The exemplary process may begin with the receipt of link metrics from neighboring nodes in QKD network 115 [act 1005]. Link metrics may be received in link state advertisements 800 sent from other nodes in QKD network 115. Each received link metric may be stored, for example, in a link metric value 720 of QKD neighbor database 600 [act 1010]. A QKD network graph may then be constructed using the stored link metrics [act 1015]. Conventional graph algorithms may be used for constructing a graph of QKD network 115 using the stored link metrics. One or more paths may then be determined to every node in QKD network 115 for key transport using the constructed QKD network graph [act 1020]. The one or more paths may be determined using conventional path determination algorithms, such as, for example, the Shortest Path First (SPF) algorithm. Other conventional algorithms, though, may be equivalently used, such as, for example, conventional algorithms that determine two or more disjoint, or partially disjoint, paths through a network. Subsequent to the determination of one or more paths to every node in QKD network 115, secret keys may be transported over the determined one or more paths. In some implementations, for example, key transport may be implemented as described in the related and above-noted co-pending application Ser. No. 10/803,509, entitled “Systems and Methods for Implementing Routing Protocols for Quantum Cryptographic Key Transport.”

CONCLUSION

Systems and methods consistent with the present invention, therefore, provide mechanisms for routing end-to-end keys across a QKD network. Routing algorithms, consistent with the present invention, may employ link metrics associated with each link of the QKD network that can be determined based on a number of secret key bits exchanged between each node connected by a respective link. The determined link metrics may then be disseminated throughout the network so that conventional graph theory algorithms may be employed to determine one or more paths through the QKD network. The determined one or more paths may be used for transporting end-to-end keys that can be used by QKD endpoints for encrypting/decrypting data sent across a public channel.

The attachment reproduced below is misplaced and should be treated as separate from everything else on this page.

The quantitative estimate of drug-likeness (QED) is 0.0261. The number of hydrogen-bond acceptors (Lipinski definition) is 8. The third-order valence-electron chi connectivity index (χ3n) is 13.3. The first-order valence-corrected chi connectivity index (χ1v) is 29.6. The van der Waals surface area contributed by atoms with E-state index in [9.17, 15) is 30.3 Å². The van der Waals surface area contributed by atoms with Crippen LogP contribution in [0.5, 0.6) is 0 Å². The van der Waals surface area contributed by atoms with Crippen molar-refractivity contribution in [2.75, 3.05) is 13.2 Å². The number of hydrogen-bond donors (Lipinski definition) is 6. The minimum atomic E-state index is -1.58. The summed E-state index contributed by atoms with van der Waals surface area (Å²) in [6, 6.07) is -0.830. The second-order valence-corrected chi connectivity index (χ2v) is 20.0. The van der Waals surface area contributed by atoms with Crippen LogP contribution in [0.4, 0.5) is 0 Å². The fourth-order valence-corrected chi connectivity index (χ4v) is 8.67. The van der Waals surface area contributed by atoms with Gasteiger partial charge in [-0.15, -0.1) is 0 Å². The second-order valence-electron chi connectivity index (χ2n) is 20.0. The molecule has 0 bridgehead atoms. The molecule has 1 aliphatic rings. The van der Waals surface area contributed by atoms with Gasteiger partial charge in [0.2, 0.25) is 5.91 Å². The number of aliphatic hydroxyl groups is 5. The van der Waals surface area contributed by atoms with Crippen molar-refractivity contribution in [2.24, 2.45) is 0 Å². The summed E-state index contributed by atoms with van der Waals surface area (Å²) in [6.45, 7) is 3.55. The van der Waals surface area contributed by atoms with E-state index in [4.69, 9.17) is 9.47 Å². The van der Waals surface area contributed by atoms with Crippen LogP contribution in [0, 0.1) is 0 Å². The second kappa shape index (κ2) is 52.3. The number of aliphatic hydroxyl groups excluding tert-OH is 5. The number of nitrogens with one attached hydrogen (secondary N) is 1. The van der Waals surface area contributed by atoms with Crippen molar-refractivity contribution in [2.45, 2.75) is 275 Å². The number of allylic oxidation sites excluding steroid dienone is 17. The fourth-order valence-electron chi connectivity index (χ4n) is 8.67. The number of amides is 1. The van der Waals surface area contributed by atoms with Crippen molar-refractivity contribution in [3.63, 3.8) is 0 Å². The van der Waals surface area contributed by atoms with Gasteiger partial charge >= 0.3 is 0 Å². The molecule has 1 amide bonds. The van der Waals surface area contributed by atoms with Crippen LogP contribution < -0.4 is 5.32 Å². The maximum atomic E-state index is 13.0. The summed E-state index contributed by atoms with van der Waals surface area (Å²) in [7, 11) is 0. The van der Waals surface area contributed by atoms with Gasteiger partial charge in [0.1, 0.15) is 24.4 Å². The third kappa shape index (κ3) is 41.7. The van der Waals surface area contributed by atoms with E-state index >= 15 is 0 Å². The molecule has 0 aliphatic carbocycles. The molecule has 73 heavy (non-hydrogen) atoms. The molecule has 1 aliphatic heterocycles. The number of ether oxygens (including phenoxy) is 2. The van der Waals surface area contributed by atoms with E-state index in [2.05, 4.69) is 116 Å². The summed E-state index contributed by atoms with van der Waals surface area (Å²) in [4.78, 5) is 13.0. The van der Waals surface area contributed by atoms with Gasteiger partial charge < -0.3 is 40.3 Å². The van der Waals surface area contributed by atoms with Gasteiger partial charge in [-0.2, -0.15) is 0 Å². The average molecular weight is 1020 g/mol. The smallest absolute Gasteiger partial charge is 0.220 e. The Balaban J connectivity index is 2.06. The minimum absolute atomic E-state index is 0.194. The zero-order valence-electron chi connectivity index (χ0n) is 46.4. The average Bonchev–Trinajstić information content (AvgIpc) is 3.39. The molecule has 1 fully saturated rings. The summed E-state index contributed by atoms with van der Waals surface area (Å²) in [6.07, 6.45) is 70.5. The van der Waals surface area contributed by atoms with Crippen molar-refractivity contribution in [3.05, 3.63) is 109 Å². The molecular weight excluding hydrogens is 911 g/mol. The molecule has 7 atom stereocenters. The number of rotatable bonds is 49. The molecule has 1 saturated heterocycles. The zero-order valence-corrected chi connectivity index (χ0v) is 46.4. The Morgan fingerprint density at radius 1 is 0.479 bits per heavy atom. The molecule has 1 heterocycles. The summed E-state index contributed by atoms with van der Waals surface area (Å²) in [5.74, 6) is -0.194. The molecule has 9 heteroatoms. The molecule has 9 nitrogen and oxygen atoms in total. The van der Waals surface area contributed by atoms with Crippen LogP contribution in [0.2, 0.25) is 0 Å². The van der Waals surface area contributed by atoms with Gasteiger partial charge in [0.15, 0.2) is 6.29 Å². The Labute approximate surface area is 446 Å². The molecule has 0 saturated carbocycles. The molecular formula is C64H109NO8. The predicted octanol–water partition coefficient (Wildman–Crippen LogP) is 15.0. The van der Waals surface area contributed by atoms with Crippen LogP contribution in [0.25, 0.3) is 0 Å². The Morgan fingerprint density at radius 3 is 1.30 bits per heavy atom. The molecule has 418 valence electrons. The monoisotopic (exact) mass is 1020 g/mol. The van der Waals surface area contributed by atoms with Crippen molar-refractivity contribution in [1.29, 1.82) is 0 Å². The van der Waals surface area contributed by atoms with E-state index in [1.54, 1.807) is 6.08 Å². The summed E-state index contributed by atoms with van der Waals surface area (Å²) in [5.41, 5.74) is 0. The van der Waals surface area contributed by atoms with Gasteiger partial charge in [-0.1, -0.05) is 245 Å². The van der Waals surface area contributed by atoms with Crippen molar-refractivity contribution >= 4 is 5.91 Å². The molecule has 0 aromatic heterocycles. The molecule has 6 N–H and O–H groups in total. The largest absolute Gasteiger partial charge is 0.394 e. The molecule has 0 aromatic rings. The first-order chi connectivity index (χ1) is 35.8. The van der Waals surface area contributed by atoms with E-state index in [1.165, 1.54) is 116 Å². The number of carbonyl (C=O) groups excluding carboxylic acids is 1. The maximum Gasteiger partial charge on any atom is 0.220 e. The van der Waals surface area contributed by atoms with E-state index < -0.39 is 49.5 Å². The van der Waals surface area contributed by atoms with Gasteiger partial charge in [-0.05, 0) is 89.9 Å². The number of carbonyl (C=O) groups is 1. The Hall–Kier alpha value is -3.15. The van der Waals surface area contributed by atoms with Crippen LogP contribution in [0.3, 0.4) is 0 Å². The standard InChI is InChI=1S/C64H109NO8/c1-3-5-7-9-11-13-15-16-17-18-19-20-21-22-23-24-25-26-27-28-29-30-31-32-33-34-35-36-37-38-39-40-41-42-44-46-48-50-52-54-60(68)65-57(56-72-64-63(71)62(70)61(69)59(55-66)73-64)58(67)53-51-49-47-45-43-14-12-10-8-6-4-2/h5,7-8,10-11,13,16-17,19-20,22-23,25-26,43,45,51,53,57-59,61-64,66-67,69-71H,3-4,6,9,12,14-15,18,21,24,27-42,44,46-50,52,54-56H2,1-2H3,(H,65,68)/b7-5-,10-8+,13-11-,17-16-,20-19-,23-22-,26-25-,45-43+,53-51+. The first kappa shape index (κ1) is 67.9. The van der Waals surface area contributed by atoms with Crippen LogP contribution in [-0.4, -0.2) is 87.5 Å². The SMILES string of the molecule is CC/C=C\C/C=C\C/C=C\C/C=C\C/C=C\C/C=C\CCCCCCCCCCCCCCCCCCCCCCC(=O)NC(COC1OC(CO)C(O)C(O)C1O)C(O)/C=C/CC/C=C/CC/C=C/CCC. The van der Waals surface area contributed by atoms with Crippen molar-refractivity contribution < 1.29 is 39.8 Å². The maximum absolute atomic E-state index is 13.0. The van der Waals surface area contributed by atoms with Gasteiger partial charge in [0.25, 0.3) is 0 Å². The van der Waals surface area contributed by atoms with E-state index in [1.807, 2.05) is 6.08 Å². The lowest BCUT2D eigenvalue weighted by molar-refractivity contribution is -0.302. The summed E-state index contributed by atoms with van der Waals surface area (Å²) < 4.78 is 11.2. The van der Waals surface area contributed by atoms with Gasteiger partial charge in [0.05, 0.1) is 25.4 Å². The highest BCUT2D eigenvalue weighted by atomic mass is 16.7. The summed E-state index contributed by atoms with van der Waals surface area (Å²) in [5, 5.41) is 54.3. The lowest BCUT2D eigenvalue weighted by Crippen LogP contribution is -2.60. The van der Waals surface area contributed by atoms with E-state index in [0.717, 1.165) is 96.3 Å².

The foregoing description of implementations of the present invention provides illustration and description, but is not intended to be exhaustive or to limit the invention to the precise form disclosed. Modifications and variations are possible in light of the above teachings or may be acquired from practice of the invention. For example, instead of a single centralized “route” server, used in some implementations as described above, for storing link metrics and determining paths through QKD sub-network 115, multiple redundant “route” servers may be employed. Additionally, a hierarchical or “regional” set of “route” servers may be employed for large QKD networks. Furthermore, though some implementations of the present invention have been described as using link-state protocols, other non-link state routing protocols, such as, for example, distance vector, RIP, BGP, PNNI, or so called “on demand” protocols, such as AODV and DSR, may be employed.

While series of acts have been described in FIGS. 9-10, the order of the acts may vary in other implementations consistent with the present invention. Also, non-dependent acts may be performed in parallel. No element, act, or instruction used in the description of the present application should be construed as critical or essential to the invention unless explicitly described as such. Also, as used herein, the article “a” is intended to include one or more items. Where only one item is intended, the term “one” or similar language is used.

The scope of the invention is defined by the following claims and their equivalents.

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Classifications
U.S. Classification380/255, 380/256
International ClassificationH04K1/00
Cooperative ClassificationH04L9/0855
European ClassificationH04L9/08Q